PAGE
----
MG: And you have mutual respect for each other's work!

ST: He really loved my writing and he loved my voice. He became a fan initially, and my first album was his workout CD in the morning for a long time. He knew every word of it by heart. He studied that album inside out. He knew everything about me, read the bio. He knew all about me even before I knew this man existed. I didn't even know who Mutt Lange was.

MG: He's practically the sixth member of Def Leppard.

ST: Exactly. I mean, he's just done so much. Almost all the acts that he's done were ten million [in sales] and over. Mutt has millions and millions, he's way up there with Michael Jackson and all the best. He's a genius, but he's so low profile, especially visu-ally. No one's ever seen him, and that's what he wants it to be. He has no desire to be a star and it's a beautiful, beautiful quality.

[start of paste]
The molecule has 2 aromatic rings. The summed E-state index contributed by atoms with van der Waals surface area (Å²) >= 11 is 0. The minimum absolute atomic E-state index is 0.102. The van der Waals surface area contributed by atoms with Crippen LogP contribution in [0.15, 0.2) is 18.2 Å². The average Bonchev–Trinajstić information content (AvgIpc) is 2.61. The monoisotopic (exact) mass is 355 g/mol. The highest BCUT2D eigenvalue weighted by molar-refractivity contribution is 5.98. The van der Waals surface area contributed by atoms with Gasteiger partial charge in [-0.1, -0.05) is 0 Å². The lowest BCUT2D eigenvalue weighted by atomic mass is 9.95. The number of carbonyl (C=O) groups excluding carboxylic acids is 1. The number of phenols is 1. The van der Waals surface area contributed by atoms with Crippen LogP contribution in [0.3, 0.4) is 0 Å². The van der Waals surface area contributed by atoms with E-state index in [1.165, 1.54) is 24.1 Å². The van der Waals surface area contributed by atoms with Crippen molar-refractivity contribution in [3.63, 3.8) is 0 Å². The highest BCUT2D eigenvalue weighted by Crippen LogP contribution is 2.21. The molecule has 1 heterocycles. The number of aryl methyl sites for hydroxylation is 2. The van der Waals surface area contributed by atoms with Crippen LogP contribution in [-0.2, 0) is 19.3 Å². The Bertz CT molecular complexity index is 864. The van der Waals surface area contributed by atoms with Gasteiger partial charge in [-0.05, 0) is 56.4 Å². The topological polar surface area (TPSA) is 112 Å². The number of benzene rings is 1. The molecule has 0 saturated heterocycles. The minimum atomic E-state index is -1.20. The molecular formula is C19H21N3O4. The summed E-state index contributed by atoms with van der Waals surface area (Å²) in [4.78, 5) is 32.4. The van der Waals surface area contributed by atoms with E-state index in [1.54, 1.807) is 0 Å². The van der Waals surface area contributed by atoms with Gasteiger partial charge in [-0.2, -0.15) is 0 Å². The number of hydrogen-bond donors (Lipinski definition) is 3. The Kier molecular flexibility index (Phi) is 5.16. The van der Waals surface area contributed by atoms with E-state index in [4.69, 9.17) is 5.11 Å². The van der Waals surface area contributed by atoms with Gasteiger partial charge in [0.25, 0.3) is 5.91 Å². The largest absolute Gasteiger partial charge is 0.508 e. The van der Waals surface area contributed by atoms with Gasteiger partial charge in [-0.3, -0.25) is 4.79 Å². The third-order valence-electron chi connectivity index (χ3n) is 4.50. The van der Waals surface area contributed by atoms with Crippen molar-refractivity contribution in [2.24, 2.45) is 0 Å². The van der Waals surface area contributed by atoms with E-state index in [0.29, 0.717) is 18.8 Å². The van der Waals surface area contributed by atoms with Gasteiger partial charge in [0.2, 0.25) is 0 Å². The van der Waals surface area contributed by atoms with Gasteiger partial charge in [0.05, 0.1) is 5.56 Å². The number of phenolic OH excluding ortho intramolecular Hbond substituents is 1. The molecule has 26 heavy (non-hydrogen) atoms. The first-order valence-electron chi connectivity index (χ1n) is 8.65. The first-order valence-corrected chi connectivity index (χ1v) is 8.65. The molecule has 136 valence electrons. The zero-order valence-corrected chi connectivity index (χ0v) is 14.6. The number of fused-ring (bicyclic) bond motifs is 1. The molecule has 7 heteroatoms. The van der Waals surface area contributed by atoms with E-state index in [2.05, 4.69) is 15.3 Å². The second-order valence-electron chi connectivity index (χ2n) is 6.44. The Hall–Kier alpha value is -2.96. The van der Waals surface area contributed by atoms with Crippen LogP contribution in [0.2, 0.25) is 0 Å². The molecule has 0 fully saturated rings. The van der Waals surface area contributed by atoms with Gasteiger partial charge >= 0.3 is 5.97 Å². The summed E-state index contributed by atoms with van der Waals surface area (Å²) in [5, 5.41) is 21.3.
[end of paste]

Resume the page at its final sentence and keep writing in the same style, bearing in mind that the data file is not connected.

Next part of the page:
MG: So is your relationship with him gonna turn you into a hard rocker?

ST: No, it won't happen! I know people think that. As a matter of fact, he doesnt want to make country rock at all. He loves country because it's country. and wanted me to bring my stuff in. He wanted the album to be me, creatively. He wanted it to come from me, because after all, I am the artist. He wanted it to be that, so it's not going to be what you would typically hear from him.

MG: There should be a movie based on your life, it's almost like a country song the way you took over your family after your parents' tragic death.